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Electrical Power Supply

Voltage-regulation Circuits

Voltage-regulated power supplies feature circuitry that monitors their output voltage. If this voltage changes because of external current changes or because of shifts in the power line voltage, the regulator circuitry makes an almost instantaneous compensating adjustment.

Two common approaches are used in the design of voltage-regulated power supplies. In the less-common scheme, a shunt regulator connects in parallel with the power supply's output terminals and maintains a constant voltage by wasting current the external circuit, called the load does not require. The current delivered by the unregulated part of the power supply is always constant. The shunt regulator diverts almost no current when the external load demands a heavy current. If the external load is reduced, the shunt regulator current increases. The disadvantage of shunt regulation is that it dissipates the full power the supply is designed to deliver, whether or not the external circuit requires energy.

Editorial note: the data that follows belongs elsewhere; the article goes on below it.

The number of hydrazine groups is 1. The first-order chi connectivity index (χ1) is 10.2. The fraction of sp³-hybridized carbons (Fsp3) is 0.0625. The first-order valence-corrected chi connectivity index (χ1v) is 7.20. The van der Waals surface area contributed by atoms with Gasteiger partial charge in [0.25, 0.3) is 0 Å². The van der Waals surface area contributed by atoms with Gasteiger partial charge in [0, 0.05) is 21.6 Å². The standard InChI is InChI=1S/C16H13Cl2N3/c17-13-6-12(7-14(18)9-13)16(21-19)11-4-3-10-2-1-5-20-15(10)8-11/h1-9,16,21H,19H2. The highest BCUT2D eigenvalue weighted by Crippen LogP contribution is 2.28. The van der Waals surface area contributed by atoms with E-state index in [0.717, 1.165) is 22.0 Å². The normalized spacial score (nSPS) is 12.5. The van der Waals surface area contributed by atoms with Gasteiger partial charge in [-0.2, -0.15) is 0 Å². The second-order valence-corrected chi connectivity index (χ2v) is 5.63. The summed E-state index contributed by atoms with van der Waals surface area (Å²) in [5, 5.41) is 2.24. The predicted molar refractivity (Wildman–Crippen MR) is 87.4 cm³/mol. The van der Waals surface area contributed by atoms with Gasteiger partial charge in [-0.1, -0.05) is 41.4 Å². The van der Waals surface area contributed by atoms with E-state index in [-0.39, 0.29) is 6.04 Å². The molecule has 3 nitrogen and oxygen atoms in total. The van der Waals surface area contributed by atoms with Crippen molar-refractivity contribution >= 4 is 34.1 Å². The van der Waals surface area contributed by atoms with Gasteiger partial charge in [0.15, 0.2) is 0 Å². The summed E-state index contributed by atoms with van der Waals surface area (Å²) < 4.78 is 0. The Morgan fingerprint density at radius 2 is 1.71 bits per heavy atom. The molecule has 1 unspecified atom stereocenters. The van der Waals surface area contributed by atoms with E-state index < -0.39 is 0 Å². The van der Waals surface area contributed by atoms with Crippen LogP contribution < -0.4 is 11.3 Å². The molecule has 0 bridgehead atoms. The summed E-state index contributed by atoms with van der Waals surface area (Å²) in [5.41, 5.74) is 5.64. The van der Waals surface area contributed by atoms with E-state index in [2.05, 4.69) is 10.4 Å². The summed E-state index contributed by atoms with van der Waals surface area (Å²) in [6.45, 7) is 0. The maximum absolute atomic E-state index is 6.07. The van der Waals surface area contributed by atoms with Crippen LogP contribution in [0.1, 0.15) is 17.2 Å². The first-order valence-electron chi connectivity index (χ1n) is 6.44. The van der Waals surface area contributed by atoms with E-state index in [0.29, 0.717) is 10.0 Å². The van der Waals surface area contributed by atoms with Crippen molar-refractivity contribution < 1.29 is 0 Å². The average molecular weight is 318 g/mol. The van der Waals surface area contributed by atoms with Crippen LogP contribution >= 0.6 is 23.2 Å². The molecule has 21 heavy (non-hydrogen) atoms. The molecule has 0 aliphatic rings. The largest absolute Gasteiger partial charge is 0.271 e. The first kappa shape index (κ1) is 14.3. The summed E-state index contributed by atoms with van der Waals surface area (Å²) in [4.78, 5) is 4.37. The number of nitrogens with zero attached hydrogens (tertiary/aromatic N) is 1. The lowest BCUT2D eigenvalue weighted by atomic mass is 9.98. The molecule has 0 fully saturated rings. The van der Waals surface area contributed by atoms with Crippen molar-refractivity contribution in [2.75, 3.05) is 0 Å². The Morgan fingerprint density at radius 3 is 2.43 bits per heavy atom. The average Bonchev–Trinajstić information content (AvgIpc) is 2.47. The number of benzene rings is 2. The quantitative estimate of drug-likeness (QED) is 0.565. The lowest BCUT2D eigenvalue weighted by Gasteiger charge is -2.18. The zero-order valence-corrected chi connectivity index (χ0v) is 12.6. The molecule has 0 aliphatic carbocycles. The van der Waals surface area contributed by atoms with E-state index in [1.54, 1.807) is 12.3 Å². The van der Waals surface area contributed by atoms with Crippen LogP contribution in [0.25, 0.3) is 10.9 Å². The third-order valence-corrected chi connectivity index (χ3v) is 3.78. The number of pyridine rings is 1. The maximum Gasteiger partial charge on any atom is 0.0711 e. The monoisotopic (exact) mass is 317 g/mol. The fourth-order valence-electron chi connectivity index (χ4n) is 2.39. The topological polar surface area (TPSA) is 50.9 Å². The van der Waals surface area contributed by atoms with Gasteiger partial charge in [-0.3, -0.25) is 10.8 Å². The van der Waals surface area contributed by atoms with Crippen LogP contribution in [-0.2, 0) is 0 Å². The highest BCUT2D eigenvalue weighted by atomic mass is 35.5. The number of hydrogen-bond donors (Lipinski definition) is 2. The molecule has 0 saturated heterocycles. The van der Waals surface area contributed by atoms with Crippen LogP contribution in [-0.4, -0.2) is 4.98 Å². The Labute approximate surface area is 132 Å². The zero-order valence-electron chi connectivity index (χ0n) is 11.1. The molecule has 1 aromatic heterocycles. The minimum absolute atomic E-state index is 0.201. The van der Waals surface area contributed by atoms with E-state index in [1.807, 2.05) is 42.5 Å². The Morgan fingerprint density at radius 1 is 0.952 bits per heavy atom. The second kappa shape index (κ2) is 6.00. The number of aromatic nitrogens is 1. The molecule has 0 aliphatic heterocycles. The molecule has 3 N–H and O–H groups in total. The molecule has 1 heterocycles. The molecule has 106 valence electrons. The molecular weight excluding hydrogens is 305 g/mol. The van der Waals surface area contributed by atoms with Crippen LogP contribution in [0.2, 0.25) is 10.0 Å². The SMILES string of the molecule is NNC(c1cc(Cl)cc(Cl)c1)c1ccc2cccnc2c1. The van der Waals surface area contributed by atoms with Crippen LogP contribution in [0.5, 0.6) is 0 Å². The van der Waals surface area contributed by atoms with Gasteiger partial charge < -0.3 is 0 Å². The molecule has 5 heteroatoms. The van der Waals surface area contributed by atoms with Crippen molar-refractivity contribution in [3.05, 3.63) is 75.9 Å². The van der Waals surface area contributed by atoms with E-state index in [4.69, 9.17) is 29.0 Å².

The more-common series voltage regulator design depends upon the variable resistance created by a transistor in series with the external circuit current. The transistor's voltage drop adjusts automatically to maintain a constant output voltage. The power supply's output voltage is sampled continuously, compared with an accurate reference, and the transistor's characteristics are adjusted automatically to maintain a constant output.

A power supply with adequate voltage regulation will often improve the performance of the electronic device it powers, so much so that voltage regulation is a very common feature of all but the simplest designs. Packaged integrated circuits are commonly used, simple three-terminal devices that contain the series transistor and most of the regulator's supporting circuitry. These "off the shelf" chips have made it very easy to include voltage regulation capability in a power supply.


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